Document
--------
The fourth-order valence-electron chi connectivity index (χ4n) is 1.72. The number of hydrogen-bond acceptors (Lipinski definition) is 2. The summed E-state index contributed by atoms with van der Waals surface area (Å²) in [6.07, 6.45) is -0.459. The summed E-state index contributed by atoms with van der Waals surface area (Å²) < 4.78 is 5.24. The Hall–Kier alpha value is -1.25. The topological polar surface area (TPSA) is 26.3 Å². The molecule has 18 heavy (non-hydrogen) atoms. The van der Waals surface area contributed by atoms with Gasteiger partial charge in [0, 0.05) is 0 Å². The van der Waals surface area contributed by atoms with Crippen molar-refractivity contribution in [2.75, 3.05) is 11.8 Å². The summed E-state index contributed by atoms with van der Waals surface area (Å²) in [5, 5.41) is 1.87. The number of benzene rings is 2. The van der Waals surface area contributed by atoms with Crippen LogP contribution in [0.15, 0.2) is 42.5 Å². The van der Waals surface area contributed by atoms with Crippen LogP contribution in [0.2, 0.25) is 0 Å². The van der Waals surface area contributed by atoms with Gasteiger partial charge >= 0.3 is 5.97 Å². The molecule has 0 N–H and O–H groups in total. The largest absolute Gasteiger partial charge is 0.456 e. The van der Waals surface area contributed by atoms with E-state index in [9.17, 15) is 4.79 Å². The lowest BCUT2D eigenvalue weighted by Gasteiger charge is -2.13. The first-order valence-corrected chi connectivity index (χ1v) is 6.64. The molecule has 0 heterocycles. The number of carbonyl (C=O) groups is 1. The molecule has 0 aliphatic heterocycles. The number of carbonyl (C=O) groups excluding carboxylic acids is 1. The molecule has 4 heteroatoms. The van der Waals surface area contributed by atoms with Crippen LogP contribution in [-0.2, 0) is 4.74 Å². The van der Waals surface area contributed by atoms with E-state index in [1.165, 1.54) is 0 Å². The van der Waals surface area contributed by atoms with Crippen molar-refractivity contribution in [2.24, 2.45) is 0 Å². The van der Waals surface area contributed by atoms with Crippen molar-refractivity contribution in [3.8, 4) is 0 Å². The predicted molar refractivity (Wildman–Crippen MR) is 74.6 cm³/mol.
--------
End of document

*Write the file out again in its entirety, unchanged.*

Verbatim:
The fourth-order valence-electron chi connectivity index (χ4n) is 1.72. The number of hydrogen-bond acceptors (Lipinski definition) is 2. The summed E-state index contributed by atoms with van der Waals surface area (Å²) in [6.07, 6.45) is -0.459. The summed E-state index contributed by atoms with van der Waals surface area (Å²) < 4.78 is 5.24. The Hall–Kier alpha value is -1.25. The topological polar surface area (TPSA) is 26.3 Å². The molecule has 18 heavy (non-hydrogen) atoms. The van der Waals surface area contributed by atoms with Gasteiger partial charge in [0, 0.05) is 0 Å². The van der Waals surface area contributed by atoms with Crippen molar-refractivity contribution in [2.75, 3.05) is 11.8 Å². The summed E-state index contributed by atoms with van der Waals surface area (Å²) in [5, 5.41) is 1.87. The number of benzene rings is 2. The van der Waals surface area contributed by atoms with Crippen LogP contribution in [0.15, 0.2) is 42.5 Å². The van der Waals surface area contributed by atoms with Crippen LogP contribution in [0.2, 0.25) is 0 Å². The van der Waals surface area contributed by atoms with Gasteiger partial charge >= 0.3 is 5.97 Å². The molecule has 0 N–H and O–H groups in total. The largest absolute Gasteiger partial charge is 0.456 e. The van der Waals surface area contributed by atoms with E-state index in [9.17, 15) is 4.79 Å². The lowest BCUT2D eigenvalue weighted by Gasteiger charge is -2.13. The first-order valence-corrected chi connectivity index (χ1v) is 6.64. The molecule has 0 heterocycles. The number of carbonyl (C=O) groups is 1. The molecule has 0 aliphatic heterocycles. The number of carbonyl (C=O) groups excluding carboxylic acids is 1. The molecule has 4 heteroatoms. The van der Waals surface area contributed by atoms with Crippen LogP contribution in [-0.2, 0) is 4.74 Å². The van der Waals surface area contributed by atoms with E-state index in [1.165, 1.54) is 0 Å². The van der Waals surface area contributed by atoms with Crippen molar-refractivity contribution in [2.24, 2.45) is 0 Å². The van der Waals surface area contributed by atoms with Crippen molar-refractivity contribution in [3.8, 4) is 0 Å². The predicted molar refractivity (Wildman–Crippen MR) is 74.6 cm³/mol.